Is the SEC Looking for a Cheap Way Out with Crypto Regulations?

The US Security and Exchange Commission (SEC) has been accused of trying to clarify crypto laws by indiscriminately filing suits against crypto companies. By that means, the Commission is trying to win before a Federal court in Virginia over its former battles with crypto assets.

SEC’s Appeal for a Win

The US Security and Exchange Commission asked the court in Virginia for a win in the case of a record over some important official documentation. There are speculations that the documents might show that a former official of the commission had a conflict of interest with cryptocurrency oversight.

A report from Law360 said that the Security and Exchange Commission stated that it has presented all needed documents. Howbeit, they refer only to those memos that could legally be provided. The commission’s legal team argued that any document withdrawal in any form is justifiable.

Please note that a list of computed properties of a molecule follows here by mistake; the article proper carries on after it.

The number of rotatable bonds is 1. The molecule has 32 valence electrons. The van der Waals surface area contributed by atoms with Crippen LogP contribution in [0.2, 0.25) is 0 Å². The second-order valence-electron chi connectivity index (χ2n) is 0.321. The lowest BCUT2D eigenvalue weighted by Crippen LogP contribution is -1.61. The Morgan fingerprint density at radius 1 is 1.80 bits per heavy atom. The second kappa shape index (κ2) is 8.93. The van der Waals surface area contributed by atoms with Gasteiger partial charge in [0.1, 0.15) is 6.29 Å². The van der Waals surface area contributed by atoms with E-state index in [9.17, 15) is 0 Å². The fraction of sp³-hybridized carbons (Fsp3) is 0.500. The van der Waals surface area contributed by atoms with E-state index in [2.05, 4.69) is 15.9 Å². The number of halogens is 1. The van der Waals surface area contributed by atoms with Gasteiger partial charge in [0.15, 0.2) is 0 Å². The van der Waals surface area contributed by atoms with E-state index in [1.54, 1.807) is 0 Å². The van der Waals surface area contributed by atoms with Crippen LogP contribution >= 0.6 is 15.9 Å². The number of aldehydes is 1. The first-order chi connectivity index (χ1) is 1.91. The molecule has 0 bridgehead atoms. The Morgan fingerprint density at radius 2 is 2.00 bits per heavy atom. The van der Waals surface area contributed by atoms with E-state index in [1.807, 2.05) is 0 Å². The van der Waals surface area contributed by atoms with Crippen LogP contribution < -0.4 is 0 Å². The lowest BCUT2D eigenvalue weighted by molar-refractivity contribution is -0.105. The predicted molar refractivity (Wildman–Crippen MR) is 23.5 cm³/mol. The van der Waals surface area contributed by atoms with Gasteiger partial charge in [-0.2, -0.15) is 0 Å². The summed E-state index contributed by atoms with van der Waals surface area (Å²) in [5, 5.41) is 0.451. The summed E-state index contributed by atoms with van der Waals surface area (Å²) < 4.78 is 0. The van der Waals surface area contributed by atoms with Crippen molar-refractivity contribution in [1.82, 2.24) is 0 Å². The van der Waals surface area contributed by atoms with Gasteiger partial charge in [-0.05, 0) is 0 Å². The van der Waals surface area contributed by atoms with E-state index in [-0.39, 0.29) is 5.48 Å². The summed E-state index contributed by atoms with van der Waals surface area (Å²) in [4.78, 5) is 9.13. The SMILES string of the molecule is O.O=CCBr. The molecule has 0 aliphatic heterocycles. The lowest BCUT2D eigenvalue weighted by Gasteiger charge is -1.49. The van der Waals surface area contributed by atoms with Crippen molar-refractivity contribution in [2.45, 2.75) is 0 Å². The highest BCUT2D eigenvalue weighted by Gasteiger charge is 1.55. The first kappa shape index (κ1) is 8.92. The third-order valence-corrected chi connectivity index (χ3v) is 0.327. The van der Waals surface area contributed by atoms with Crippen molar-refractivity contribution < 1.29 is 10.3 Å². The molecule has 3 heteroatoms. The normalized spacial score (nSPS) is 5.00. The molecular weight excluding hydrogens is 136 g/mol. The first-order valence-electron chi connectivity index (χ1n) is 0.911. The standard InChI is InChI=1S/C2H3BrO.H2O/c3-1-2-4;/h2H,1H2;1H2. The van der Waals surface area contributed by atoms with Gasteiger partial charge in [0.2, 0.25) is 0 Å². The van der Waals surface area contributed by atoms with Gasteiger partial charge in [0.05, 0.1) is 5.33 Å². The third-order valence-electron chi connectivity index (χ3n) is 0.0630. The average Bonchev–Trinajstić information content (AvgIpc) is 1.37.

It said further that the process of its searches does not have to be perfect as it was just to identify the needed records. But the commission also said through a memo where it supported summary judgments that the basis of its searches tilted toward the plaintiff’s choice of language.

Answering to Plaintiffs

The SEC stated that it has no obligation to continue attending to every discovery from plaintiffs. Especially because it was not contained in the initial FOIA. It also stated that the commission has very limited resources.

The plaintiff’s request includes domain names, precise time, and mailboxes. 

Empower, in their submission, said that their inquiry is focused on just three former officials of the Security and Exchange Commission. The three are William Hinman, Marc Berger, and Jay Clayton. The inquiry asked to know the details of some decisions they concerning crypto assets.    

The lawyer representing XRP holders, John Deaton, criticized the Security and Exchange Commission over what he termed as cover-ups. He alleged that William Hinman did not receive only retirement funds as payment. But while Hinman was delivering speeches in 2017 and 2018, he was said to have received two forms of payment.

It was said further that Hinman received $1.57 million as a retirement benefit. He also got nearly $9 million from profit-sharing bonuses.